The artist painted two trees that bore drooping leaves and a furry animal that appeared to be coming from the left; the two trees, as one would expect from Disney, had a motionless quality, and the animal seemed to be jumping through the hoops of time. A video of Mickey appears on a screen of yellow paper with a fragment of Star Wars pop-art silhouettes. The twos—maybe even on the five—deleted from the video at the end of the piece, from which the video could be seen only as a sample on the wall. Near the video was a photograph of a two-headed figure that looks like Mickey. But they are both people, they are of different heights, and this was an obvious rejection of the notion of time for a video that would present an experience of time that is linear. These pieces suggest that the allure of Disney's world lies in its new-found specificity, in the collision of numerous time zones and divergent moments. In the world of public places where the concept of time comes up, the loss of the temporal is permanent. The artist herself has expressed concern for our tendency to attempt to move our awareness of the new to the fourth dimension by defining it as in order to escape a distance. In this way, the work demonstrates an intuition of the persuasive power of a simple metonymic link. Others involved with the piece included a group of Russian commentators who commented on the cultural tension between figures who are considered kingly figures and ones who do not. In the gallery, their dialogue gave a touch of the immediacy of the video or the palpable presence of a person in a state of dialogue with another. This approach, like Mickey's, lacks a precise sense of meaning. A video by an artist already exists in an eternal state of transmission that can be experienced on infinite wavelengths, without being perceived as an instance of communication. All, at least, is not what it appears to be.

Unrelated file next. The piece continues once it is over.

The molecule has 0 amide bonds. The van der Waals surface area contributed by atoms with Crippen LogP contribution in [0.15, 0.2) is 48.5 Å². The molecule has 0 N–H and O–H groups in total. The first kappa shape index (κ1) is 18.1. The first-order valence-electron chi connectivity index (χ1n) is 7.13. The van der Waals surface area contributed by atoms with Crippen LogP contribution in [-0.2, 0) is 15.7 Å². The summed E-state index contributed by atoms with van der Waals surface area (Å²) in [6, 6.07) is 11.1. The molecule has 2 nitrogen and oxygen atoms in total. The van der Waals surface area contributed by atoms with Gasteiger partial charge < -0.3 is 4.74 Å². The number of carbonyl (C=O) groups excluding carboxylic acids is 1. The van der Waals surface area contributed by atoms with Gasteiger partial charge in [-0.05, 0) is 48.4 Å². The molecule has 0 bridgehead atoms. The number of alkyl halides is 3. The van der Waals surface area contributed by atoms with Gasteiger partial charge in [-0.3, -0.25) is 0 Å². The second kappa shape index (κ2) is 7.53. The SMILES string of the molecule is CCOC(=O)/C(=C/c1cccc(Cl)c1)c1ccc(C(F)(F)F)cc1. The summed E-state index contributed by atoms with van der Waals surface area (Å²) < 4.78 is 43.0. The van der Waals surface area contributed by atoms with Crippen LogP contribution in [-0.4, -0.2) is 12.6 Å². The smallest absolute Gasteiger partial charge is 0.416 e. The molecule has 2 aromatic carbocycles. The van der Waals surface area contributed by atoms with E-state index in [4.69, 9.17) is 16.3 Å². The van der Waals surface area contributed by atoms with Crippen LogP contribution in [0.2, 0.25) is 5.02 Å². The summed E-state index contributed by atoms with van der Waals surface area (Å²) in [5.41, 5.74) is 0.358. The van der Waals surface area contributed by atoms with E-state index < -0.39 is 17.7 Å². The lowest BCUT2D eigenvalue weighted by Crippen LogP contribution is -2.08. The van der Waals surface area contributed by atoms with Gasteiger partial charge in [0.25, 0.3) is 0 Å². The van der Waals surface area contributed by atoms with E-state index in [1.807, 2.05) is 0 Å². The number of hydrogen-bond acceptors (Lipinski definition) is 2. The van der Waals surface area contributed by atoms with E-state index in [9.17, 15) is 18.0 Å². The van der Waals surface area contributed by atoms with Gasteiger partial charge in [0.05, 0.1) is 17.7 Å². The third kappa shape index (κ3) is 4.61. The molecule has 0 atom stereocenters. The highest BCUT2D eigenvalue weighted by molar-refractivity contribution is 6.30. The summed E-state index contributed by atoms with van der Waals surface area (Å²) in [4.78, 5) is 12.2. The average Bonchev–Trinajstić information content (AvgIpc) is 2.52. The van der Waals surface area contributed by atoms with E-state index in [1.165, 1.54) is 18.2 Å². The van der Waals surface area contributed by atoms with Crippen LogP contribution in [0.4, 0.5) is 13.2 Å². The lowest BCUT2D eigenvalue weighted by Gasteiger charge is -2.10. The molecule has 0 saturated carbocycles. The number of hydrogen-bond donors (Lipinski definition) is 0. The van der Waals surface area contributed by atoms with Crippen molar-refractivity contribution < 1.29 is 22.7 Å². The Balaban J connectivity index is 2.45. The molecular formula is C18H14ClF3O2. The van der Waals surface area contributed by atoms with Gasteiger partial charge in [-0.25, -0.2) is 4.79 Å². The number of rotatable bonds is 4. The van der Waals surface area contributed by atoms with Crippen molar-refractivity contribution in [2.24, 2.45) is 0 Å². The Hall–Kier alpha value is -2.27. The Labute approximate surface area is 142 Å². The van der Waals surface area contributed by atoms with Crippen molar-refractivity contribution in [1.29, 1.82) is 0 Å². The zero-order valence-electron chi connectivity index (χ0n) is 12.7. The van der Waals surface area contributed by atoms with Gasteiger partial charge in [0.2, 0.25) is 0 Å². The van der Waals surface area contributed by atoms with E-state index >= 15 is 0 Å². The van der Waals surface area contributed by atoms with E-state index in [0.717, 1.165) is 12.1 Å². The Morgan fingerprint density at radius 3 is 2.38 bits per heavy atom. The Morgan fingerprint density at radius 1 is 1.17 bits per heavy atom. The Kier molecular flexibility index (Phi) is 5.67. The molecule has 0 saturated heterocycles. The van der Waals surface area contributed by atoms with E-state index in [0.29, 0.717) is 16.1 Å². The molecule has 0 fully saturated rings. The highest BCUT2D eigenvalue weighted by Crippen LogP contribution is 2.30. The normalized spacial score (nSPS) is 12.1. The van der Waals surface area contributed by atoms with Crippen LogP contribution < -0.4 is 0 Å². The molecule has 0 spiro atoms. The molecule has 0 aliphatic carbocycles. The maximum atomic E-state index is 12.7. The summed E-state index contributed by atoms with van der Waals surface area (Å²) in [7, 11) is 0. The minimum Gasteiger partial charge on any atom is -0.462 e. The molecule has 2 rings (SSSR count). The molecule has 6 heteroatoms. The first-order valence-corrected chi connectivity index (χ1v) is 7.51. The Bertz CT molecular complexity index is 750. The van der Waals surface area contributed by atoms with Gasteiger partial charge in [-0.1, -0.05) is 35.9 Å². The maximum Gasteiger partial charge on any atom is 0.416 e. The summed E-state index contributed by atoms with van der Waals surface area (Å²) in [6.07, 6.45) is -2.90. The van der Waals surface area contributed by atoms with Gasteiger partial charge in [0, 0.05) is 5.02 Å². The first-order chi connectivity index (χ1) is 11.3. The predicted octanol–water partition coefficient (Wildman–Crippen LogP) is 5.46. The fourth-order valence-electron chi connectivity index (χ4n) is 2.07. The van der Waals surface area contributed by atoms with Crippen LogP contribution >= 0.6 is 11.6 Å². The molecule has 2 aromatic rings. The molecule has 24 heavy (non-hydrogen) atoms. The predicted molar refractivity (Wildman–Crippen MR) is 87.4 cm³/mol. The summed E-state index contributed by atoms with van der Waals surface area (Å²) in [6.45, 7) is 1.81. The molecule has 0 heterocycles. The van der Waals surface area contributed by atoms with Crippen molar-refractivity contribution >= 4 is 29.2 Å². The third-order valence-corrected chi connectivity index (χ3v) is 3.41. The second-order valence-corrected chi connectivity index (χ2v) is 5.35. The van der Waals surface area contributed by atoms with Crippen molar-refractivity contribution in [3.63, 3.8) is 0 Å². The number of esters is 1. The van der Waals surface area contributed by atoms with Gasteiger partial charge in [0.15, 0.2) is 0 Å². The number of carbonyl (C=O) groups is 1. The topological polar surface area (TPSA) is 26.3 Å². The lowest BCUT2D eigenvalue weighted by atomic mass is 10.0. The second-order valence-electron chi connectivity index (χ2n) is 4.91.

The art piece, "Mickey", was made on a canvas with acrylic paint to express the progression of Disney's animation of animals over time. A video component, as well as a digital presentation on a digital video-portrait system, was also on display, and the video was projected onto a wall with a small video monitor embedded in it. The piece, in which Mickey transitions from golden to red to yellow, was accompanied by an animation of a stroller in his surroundings that goes into a nonchalant dream sequence, juxtaposed with an animated mouse. The artists used both methods of translating a human figure into drawings, as well as gestures from Disney that go beyond the human. In their introduction to the exhibition, Szeemann explains, The idea of animation is a reflection of the environment we inhabit; our technological environment is an essential part of it. The use of the mechanical and the technical media to communicate will always be connected to a particular society and people, but in Szeemann's work the incorporation of elements of the human body and the human body as technological inventions are transformed into ambiguous technologies.The main part of the exhibition consisted of three projections. Simultaneously on a wall and on a monitor, Metamorphosis—The Little Mermaids Nightmare, 1996, was shown on a flat-screen monitor mounted on a desk; and The Little Mermaids Nightmare (Play), 1996, was projected onto the ceiling of an open gallery. The presentation of different projections and the series of drawings made of them were a purely formal matter, and the original drawings, which, in their harsh composition, and rapid, man-made drawing, could never be completely seen by the viewer. This fact was easily visible through the exhibition's archival material: a copy of the artist's video-projection double projection The Little Mermaids Nightmare (Play), 1996, and its support. The projection of the previous double projection onto the newly projected projection was a picture of the viewer, and one could see it as an avatar of the artist, who thus became the other.